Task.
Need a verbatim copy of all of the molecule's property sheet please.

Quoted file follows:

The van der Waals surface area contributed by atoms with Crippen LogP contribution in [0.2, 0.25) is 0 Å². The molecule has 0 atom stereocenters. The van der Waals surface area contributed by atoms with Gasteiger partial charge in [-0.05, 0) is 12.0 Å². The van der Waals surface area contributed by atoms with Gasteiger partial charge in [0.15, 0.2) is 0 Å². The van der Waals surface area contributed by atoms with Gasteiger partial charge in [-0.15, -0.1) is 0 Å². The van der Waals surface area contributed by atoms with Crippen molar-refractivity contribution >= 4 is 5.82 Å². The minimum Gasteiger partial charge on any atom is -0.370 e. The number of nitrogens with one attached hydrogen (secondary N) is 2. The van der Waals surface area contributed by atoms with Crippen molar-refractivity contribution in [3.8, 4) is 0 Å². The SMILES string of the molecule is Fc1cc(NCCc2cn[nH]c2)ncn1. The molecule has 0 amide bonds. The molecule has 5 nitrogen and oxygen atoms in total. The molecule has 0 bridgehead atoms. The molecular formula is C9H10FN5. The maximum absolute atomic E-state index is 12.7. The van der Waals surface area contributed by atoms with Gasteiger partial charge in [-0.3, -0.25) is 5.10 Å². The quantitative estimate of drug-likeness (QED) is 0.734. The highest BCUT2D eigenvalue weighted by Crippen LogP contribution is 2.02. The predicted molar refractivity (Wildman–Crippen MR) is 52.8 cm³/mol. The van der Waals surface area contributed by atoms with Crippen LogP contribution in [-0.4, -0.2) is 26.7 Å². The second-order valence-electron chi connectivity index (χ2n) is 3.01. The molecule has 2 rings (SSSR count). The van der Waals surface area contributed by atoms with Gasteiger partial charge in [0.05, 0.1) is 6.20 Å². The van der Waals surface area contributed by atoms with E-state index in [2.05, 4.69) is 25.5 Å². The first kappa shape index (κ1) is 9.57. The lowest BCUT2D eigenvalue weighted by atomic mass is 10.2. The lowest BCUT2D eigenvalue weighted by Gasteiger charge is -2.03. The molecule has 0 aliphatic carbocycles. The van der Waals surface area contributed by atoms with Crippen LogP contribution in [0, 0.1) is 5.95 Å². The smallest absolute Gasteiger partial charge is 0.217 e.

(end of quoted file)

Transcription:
The van der Waals surface area contributed by atoms with Crippen LogP contribution in [0.2, 0.25) is 0 Å². The molecule has 0 atom stereocenters. The van der Waals surface area contributed by atoms with Gasteiger partial charge in [-0.05, 0) is 12.0 Å². The van der Waals surface area contributed by atoms with Gasteiger partial charge in [0.15, 0.2) is 0 Å². The van der Waals surface area contributed by atoms with Gasteiger partial charge in [-0.15, -0.1) is 0 Å². The van der Waals surface area contributed by atoms with Crippen molar-refractivity contribution >= 4 is 5.82 Å². The minimum Gasteiger partial charge on any atom is -0.370 e. The number of nitrogens with one attached hydrogen (secondary N) is 2. The van der Waals surface area contributed by atoms with Crippen molar-refractivity contribution in [3.8, 4) is 0 Å². The SMILES string of the molecule is Fc1cc(NCCc2cn[nH]c2)ncn1. The molecule has 0 amide bonds. The molecule has 5 nitrogen and oxygen atoms in total. The molecule has 0 bridgehead atoms. The molecular formula is C9H10FN5. The maximum absolute atomic E-state index is 12.7. The van der Waals surface area contributed by atoms with Gasteiger partial charge in [-0.3, -0.25) is 5.10 Å². The quantitative estimate of drug-likeness (QED) is 0.734. The highest BCUT2D eigenvalue weighted by Crippen LogP contribution is 2.02. The predicted molar refractivity (Wildman–Crippen MR) is 52.8 cm³/mol. The van der Waals surface area contributed by atoms with Crippen LogP contribution in [-0.4, -0.2) is 26.7 Å². The second-order valence-electron chi connectivity index (χ2n) is 3.01. The molecule has 2 rings (SSSR count). The van der Waals surface area contributed by atoms with Gasteiger partial charge in [0.05, 0.1) is 6.20 Å². The van der Waals surface area contributed by atoms with E-state index in [2.05, 4.69) is 25.5 Å². The first kappa shape index (κ1) is 9.57. The lowest BCUT2D eigenvalue weighted by atomic mass is 10.2. The lowest BCUT2D eigenvalue weighted by Gasteiger charge is -2.03. The molecule has 0 aliphatic carbocycles. The van der Waals surface area contributed by atoms with Crippen LogP contribution in [0, 0.1) is 5.95 Å². The smallest absolute Gasteiger partial charge is 0.217 e.